Beltway Politics Is Road to Energy Poverty; Locking Up Resources Will Be Downfall of American Economy

The Washington Times (Washington, DC), March 7, 2011 | Go to article overview

Beltway Politics Is Road to Energy Poverty; Locking Up Resources Will Be Downfall of American Economy


Byline: David Holt, SPECIAL TO THE WASHINGTON TIMES

At a time when the federal government should be doing everything possible to create jobs, lower the federal deficit and spur economic development across

the nation, Washington policymakers instead seem intent on playing politics as usual. The latest example of this Washington pastime can be seen in a series of decisions recently made by the Obama administration to restrict access to the abundant oil and gas resources off our nation's shores while at the same time fast-tracking environmental reviews of potential offshore wind development along the Atlantic coast.

The administration should be given kudos for promoting offshore wind, as it is an important piece of America's all-of-the-above energy plan. However, this announcement will do nothing to offset the surge in oil, gasoline and diesel prices that American drivers are coping with and will be viewed by many as just another inside-the-Beltway political exercise. With world energy demand expected to rise by 49 percent over the next two decades and U.S. demand slated to increase by 14 percent, it is obvious that we need a clear and responsible path forward to use all forms of energy if we have any chance of ensuring that American consumers will have access to affordable and reliable energy in the future.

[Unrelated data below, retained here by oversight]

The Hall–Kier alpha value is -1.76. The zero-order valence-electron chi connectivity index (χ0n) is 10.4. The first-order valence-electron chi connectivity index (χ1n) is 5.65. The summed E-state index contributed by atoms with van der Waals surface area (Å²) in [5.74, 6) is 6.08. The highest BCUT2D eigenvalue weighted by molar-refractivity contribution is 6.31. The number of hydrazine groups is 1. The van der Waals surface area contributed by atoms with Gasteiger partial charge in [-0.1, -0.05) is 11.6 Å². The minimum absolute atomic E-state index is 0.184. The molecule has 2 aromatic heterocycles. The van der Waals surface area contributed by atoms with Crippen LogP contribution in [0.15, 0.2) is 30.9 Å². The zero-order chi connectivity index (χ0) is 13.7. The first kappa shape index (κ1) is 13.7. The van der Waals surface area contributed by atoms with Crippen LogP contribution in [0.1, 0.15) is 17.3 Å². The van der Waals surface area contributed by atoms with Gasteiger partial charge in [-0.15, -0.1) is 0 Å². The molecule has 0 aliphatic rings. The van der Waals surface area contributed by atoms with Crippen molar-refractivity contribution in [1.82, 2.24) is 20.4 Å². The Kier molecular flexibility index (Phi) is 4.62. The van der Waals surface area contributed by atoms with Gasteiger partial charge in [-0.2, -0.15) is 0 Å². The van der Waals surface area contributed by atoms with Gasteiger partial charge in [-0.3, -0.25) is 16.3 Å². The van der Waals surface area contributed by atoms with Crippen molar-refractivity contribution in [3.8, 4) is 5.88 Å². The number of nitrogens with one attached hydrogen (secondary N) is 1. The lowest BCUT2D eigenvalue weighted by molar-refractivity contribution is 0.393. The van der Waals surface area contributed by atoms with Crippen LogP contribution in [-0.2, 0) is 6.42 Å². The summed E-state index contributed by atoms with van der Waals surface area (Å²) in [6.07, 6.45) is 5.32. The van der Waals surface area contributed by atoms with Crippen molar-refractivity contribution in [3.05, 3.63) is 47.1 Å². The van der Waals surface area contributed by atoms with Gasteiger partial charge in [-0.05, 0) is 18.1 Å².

Given that wind, oil and gas projects must go through the same evaluation process under the National Environmental Policy Act (NEPA), it is misguided to simplify environmental reviews for wind-energy projects in the Atlantic while further complicating the NEPA process for fossil-fuel production on the outer continental shelf (OCS). It is shortsighted of the administration to pave the way for offshore wind leases in the Atlantic but to add layers to offshore permitting by ensuring that more time-intensive and litigation-friendly environmental reviews will be the rule for domestic offshore energy production.

With estimates suggesting that total U.S. oil production will decline by 13 percent in 2011, in large part owing to the permit freeze in the Gulf of Mexico, this production slowdown and the nation's corresponding fuel price increases could not come at a worse moment for the economy and American consumers. …

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Beltway Politics Is Road to Energy Poverty; Locking Up Resources Will Be Downfall of American Economy
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